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Crowley Invests in Mobile Floating Dry Dock for Use with Floating Wind

mobile floating dry dock
Crowley and Tugdock will explore opportunities with the emerging floating offshore wind applications (Crowley)

Published May 31, 2023 5:12 PM by The Maritime Executive

Crowley is investing in a UK-based startup, Tugdock, which is developing what is billed as the world's first road-transportable floating dry dock. The company plan to explore the potential use of the platforms especially to support the developing floating offshore wind applications in California and elsewhere in the U.S. It is the latest development of the U.S. maritime logistics company which has been moving to expand its role in the wind industry.

Found in 2017, Tugdock uses a patented marine buoyancy bag technology and a modular form that allows for the transport and assembly of floating dry docks that are delivered by road and assembled in port.  The technology allows them to offer dimensions far wider than most of the world’s existing dry docks, which they note were not designed for the news of the floating wind industry. They report the submersible platforms can operate in as little as 5 meters (approximately 16 feet) draft, enabling a more efficient construction and the air lift bag design provides a large lifting capacity. Once assembled, the platform can then be towed to deeper water for the launching of the turbines. It can be provided either as a purpose-built permanent or temporary pre-assembly solution.

"The cost and time constraints associated with port infrastructure developments and submersible barge suitability are major bottlenecks holding back the growth of the floating offshore wind sector," said Lucas Lowe-Houghton, Director of Strategy and Growth at Tugdock "Our TSP technology helps overcome these issues, providing a ready-to-go solution that does not require planning or environmental permissions.”

According to the companies, the technology for the portable, submersible platform, was developed to be launched in ports that lack sufficient water depth. It can help ports that lack the assembly space required to build and loadout the massive floating substructures required to support offshore wind turbines. They highlight the potential opportunities in locations, such as the U.S. West Coast, where depth and conventional dry docks may be ill-suited for the logistics required.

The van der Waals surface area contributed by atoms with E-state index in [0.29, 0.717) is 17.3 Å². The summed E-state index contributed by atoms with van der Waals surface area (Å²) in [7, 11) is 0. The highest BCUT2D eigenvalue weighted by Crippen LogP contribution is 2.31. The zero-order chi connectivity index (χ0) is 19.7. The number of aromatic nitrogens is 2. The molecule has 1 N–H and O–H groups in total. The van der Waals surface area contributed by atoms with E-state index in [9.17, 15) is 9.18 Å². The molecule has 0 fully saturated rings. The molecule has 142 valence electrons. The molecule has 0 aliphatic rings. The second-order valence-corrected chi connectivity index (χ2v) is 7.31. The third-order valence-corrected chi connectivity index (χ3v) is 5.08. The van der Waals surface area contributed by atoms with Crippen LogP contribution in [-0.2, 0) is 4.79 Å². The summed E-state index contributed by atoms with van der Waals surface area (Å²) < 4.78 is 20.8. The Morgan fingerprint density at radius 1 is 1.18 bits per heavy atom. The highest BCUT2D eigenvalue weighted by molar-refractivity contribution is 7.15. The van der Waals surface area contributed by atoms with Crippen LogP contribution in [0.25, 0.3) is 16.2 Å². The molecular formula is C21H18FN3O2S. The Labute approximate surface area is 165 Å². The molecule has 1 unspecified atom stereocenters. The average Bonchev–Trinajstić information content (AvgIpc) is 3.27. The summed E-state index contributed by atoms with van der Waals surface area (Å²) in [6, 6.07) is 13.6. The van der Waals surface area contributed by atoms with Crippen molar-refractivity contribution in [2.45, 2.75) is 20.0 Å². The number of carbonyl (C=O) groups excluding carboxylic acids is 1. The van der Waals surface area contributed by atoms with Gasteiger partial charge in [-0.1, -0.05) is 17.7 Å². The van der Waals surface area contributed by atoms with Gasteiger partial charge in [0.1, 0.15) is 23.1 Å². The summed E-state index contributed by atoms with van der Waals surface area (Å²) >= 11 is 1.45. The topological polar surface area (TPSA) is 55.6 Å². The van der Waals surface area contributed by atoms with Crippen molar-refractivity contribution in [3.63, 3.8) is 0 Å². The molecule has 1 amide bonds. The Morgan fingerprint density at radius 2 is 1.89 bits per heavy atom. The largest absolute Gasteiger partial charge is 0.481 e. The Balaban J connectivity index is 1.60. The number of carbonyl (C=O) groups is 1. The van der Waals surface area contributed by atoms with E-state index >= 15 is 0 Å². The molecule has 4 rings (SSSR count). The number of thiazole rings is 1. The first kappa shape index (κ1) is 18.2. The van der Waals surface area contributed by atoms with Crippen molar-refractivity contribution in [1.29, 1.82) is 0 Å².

The Tugdock product line comes in a range of deck sizes from 12m x 12m up to 120m x 120m with a total lift capacity of up to 35,000 tonnes. The company reports the system can lift vessels and other floating structures clear of the water at a fraction of the cost of standard dry docks.

"This important investment and collaboration with Tugdock strategically complement our vision and market-leading logistics capabilities to support wind energy development from beginning to end," said Bob Karl, senior vice president and general manager, of Crowley Wind Services.

Crowley Wind Services is developing and planning wind terminals in California, Louisiana, and Massachusetts. At the California Port of Humboldt Bay, Crowley is progressing on an agreement to build and operate a terminal for manufacturing, installation, and operation of offshore wind floating platforms. They are planning for the use of large heavy cargo vessels and to provide crewing and marshaling services for the Pacific waters recently approved for leases for wind energy. 

Humboldt and other West Coast installations they note will rely upon floating offshore wind turbines due to the water depths and topography of the continental shelf. Globally they highlight that about 80 percent of the world's offshore wind power potential lies in waters deeper than 60 meters, according to the Global Wind Energy Council, which means that development will be contingent on the development of floating wind applications.